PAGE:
Brain reward systems and social interaction
Alan J. Robinson
robin073 at maroon.tc.umn.edu
Wed Nov 29 07:45:13 EST 1995
On Thu, 23 Nov 1995 20:23:57 -0800,
Coolray Hollywood <pvollrat at icogsci1.ucsd.edu> wrote:
>On 18 Nov 1995, JAppel2188 wrote:
>> Social interaction must involve brain reward systems in the amygdala,
>> hippocampus and septal regions. Is any one interested in this
>> relationship, or have any information about it?
>Actually, David Brin asked an audience on Nov 17 at UCSD, for information
>to confirm his suspicions that women goo-gooing a baby in a carriage are
>getting an neurotransmitter fix of some kind or another.
>How do we go about examining this hypothesis?
I don't know specifically about social interaction, but brain reward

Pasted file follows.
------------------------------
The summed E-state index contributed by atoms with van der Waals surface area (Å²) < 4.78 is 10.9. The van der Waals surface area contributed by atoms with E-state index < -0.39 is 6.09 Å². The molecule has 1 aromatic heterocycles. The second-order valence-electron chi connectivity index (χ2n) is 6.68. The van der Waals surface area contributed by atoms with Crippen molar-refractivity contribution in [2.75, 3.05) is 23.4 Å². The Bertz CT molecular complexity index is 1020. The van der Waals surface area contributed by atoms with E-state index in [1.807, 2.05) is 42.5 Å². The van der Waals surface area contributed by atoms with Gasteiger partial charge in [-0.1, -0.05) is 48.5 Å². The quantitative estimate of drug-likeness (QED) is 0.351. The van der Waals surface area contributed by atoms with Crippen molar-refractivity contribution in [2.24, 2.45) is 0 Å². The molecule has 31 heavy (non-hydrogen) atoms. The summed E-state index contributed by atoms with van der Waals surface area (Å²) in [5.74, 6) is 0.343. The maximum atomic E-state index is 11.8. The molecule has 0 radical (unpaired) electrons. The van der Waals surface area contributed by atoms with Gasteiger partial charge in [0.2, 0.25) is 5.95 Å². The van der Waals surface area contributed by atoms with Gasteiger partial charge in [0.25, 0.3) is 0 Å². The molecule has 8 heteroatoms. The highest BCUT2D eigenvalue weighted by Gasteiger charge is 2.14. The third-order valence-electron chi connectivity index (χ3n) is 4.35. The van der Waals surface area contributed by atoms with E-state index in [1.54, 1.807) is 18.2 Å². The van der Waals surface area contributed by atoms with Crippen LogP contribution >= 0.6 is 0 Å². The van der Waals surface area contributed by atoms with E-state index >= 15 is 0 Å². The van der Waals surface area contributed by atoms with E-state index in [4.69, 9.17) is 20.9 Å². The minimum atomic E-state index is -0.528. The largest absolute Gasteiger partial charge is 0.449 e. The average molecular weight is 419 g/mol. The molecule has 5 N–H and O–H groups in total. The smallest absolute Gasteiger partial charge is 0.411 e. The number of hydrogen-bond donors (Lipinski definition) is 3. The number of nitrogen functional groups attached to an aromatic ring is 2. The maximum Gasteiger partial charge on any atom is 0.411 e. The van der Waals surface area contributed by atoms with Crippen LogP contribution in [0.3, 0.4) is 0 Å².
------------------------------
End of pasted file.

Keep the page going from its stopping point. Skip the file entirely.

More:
mechanisms have been the subject of an enormous amount of research,
with a lot of it taking place in the San Diego area. One important
mechanism is dopamine in the nucleus accumbens, thought to play a
role in cocaine addiction. Bonidng between mother and infant is also
believed to involved the hormone oxytocin.
Floyd Bloom, head of the Neuropharmacology dept. at Scripps, and now
Editor-in-Chief of Science, has published in this area.
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